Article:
Sunday Spotlight is a feature we began in 2016. This year we’re spotlighting our favorite books, old and new. We’ll be raving about the books we love and being total fangirls. You’ve been warned. 🙂
The Hidden Legacy series by Ilona Andrews get a lot of love from all of us. Casee, Holly and I have all read the books and loved them too. We cannot wait for Catalina’s books to come out. We’re all waiting on pins and needles to see where her books will take us. The adventures that await us has us giddy with excitement and Diamond Fire is the story that will bridge Rogan and Nevada’s stories to Catalina’s. So to say that we’re excited to feature this book on the blog today is putting it mildly. Check it out…Diamond Fire (Hidden Legacy, #3.5) by Ilona Andrews
Series: Hidden Legacy #3.5
Also in this series: Burn for Me (Hidden Legacy, #1), Wildfire, White Hot, White Hot (Hidden Legacy, #2), Burn for Me (Hidden Legacy, #1), White Hot (Hidden Legacy, #2), Wildfire (Hidden Legacy, #3), Burn for Me (Hidden Legacy, #1), Wildfire (Hidden Legacy, #3), Diamond Fire (Hidden Legacy, #3.5)
Publisher: Avon Impulse
Publication Date: November 6, 2018
Point-of-View: First Person
Genres: Paranormal Romance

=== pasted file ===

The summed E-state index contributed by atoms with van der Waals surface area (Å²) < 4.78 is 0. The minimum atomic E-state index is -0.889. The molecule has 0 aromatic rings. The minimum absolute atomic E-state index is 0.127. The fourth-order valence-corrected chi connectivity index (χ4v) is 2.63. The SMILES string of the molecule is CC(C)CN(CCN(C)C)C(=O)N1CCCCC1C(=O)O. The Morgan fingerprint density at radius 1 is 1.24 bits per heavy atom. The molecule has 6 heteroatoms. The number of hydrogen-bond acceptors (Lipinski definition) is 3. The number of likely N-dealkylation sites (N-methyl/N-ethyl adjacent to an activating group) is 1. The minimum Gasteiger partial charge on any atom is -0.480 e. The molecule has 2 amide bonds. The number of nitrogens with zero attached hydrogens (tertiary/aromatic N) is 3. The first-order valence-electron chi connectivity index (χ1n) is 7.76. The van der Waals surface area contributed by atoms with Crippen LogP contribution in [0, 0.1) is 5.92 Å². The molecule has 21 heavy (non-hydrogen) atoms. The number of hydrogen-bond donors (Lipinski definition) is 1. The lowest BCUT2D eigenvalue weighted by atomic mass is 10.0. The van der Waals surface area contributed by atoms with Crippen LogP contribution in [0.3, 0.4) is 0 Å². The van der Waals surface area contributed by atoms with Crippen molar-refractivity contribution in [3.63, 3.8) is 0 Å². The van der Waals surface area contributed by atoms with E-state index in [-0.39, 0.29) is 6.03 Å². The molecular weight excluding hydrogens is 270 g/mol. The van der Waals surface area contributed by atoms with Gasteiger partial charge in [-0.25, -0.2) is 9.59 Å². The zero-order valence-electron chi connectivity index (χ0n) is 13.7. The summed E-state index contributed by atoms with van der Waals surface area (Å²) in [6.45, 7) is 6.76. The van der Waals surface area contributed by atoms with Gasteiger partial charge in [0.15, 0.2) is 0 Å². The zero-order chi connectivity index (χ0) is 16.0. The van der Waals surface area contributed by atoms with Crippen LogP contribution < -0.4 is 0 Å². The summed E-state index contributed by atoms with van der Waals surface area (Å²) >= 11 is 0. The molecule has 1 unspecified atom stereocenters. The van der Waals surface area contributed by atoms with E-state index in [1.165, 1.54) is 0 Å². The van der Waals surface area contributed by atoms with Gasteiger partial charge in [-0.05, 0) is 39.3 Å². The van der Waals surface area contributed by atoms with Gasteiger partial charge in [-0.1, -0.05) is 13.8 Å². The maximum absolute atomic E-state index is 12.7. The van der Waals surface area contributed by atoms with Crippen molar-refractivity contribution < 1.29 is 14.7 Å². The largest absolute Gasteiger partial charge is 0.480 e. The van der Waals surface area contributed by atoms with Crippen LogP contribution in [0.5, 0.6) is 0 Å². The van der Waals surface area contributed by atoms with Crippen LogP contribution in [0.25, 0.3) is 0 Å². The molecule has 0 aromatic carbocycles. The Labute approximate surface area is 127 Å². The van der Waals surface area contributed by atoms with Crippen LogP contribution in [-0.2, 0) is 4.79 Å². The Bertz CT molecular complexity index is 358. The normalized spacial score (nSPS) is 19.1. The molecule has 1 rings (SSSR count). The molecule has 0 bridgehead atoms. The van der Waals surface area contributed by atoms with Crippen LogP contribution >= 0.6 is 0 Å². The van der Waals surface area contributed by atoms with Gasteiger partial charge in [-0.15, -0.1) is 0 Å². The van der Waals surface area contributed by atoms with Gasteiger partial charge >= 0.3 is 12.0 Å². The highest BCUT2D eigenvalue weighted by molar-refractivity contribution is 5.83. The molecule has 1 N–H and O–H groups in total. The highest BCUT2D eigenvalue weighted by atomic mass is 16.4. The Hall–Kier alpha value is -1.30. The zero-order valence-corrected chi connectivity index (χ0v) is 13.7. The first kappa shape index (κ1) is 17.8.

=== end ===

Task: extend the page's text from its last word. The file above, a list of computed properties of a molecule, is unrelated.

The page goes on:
Add It: Goodreads
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Nevada Frida Baylor and Connor Ander Rogan cordially invite you to join their wedding celebration. Summoning, weather manipulation, and other magical activities strictly forbidden.
Catalina Baylor is looking forward to wearing her maid of honor dress and watching her older sister walk down the aisle. Then the wedding planner gets escorted off the premises, the bride’s priceless tiara disappears, and Rogan's extensive family overruns his mother’s home. Someone is cheating, someone is lying, and someone is plotting murder.
To make this wedding happen, Catalina will have to do the thing she fears most: use her magic. But she’s a Baylor and there’s nothing she wouldn't do for her sister's happiness. Nevada will have her fairy tale wedding, even if Catalina has to tear the mansion apart brick by brick to get it done.
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I fought my way through the hallway of Mountain Rose house trying to dodge the children. Everything I ever read about my future brother-in-law on Herald suggested that Connor Rogan was a loner with no immediate family besides his mother and his cousin, Kelly Waller, who didn’t count.